Just in time for Black History Month, the nation enters a dialogue
about race that could have important socioeconomic implications for
generations of African Americans. At issue is President Bush’s charge
that the Social Security system is unfair to African Americans because
they do not live as long as whites and cannot draw down on retirement
benefits and that they would do better financially if the nation embraced
a privatized system of individual accounts that can be invested in
the stock market.
Bush’s History with Blacks
While there is a stark need for a plan of action addressing race-based
income and health disparities, of surprise to many is that President
Bush and prominent members of the Republican Party have introduced
After all, these are the people who have spent the last four years
providing tax relief for the wealthiest Americans while laying the
groundwork for dismantling the very programs that have helped blacks
mitigate the effects of centuries of deprivation.
Among the health and wealth creation vehicles on the President’s chopping
block are Affirmative Action, Perkins loans, Community Development
Block Grants, empowerment and enterprise zones, Section 8 and Hope
VI federal housing subsidies, minority health disparities research,
and Medicaid. Each of these policies have been important for elevating
the socio-economic condition of African Americans in the post-Civil
Rights era, yet they have been challenged, seriously curtailed, or
eliminated under the Bush Administration.
Now, despite overwhelming evidence to the contrary, African Americans
are expected to take the GOP’s newfound interest in their socio-economic
security at face value. This exercise in suspended disbelief, however,
has been made extremely difficult because of the myopic nature of the
arguments being put forth.
Twisting Black History Facts
In a staged White House event in January, President Bush highlighted
the example of an African American man whose father passed away at
57 before he could access Social Security retirement benefits. The
President declared Social Security unfair and lamented that the structure
of the Social Security system prevented this man from leaving any money
for his adult children.
Indeed, African Americans, especially black men, do have shorter life
spans when compared to whites. Yet this is not an immutable fact of
life or a problem somehow generated by the Social Security system,
as the President would lead us to believe.
In reality, the shorter life expectancy of African Americans is due
to their poorer health status. According to a recent report by the
National Center for Health Statistics, the overall mortality for African
Americans was 31 percent higher than for whites in 2002. The report
highlights that the age-adjusted death rates for African Americans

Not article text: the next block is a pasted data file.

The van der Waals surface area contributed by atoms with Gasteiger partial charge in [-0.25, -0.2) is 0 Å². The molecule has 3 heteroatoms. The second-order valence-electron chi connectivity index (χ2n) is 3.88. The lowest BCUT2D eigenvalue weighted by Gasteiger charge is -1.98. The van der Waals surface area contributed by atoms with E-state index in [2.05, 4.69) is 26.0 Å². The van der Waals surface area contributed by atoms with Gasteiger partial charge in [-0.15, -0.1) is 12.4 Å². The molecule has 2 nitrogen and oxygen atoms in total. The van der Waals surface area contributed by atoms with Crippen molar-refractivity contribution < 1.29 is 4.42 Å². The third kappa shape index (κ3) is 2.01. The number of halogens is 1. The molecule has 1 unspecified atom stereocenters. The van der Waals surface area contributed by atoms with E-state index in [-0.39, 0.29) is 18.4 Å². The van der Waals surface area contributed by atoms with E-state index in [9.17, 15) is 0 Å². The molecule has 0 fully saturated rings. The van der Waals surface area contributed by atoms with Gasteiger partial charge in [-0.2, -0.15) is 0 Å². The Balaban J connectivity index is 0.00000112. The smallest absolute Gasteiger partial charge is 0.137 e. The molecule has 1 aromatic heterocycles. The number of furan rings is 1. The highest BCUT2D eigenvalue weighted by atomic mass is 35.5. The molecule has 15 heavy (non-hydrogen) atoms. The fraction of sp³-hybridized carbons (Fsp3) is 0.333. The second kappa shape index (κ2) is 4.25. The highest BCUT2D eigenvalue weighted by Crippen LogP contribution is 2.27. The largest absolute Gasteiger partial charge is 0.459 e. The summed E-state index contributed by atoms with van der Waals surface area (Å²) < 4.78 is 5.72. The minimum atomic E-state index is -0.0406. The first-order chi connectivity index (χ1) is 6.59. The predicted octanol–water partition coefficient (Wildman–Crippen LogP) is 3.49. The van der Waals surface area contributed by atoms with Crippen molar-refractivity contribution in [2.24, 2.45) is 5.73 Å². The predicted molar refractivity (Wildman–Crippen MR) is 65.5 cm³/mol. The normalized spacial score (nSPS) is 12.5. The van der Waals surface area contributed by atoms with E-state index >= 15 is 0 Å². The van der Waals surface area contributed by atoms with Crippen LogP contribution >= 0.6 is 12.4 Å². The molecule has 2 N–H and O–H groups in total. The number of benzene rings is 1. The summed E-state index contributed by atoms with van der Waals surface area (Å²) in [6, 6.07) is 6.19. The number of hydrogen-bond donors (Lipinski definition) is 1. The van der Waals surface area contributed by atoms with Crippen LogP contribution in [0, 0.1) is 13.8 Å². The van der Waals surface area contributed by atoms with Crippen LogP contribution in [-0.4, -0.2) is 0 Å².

exceeded those for whites by 41 percent for stroke, 30 percent for
heart disease, 25 percent for cancer, and more than 750 percent for
HIV/AIDS. Homicide was the leading cause of death among young black
men, which contributed to their lower life expectancy. These health
disparities are exacerbated by a lack of access to affordable, quality
health care. Census Bureau figures show that twenty percent of African
Americans were without health insurance in 2003 compared to only 11
percent of whites.
Ironically, President Bush could help close these health disparities
by leading the effort to change how health care is provided in this
country. Instead, his Administration’s attempts to gloss over the
existence of minority health disparities, inattention to policies that
expand affordable, quality health care to all Americans, and efforts
to slash funding for Medicaid – a health care program disproportionately
serving African Americans – have contributed to the negative health
indicators driving the black/white gap in life expectancy and will,
ultimately, contribute to the continued black/white gap in the number
of Social Security retirement beneficiaries.
A similar shortsightedness has been apparent in the rationale given
by privatization advocates for the black/white disparities in income
and wealth. According to the U.S. Census Bureau, African Americans
had a real median income of $29,600 in 2003 compared to $47,800 for
whites. Similarly, a report issued by a Federal Reserve Board economist
showed that whites had more than six times as much wealth as African
Americans in 2001.
Despite strong evidence to the contrary, Social Security privatization
advocates would have us believe that this situation is due to the regressive
6.2 percent Social Security payroll tax, which they claim reduces the
ability of African Americans to build wealth and save for retirement.
Sadly, many African American families do suffer from a lack of personal
assets that can supplement their income upon retirement. This lack
of private wealth, however, is not due to the Social Security payroll
tax but to the fact that many current African American retirees are
only the second and third generations away from their slave ancestors
(who were forbidden to own property or obtain an education that could
have improved their economic circumstances) and only zero to one generations
away from de-jure segregation which also systematically limited their
economic and educational opportunities.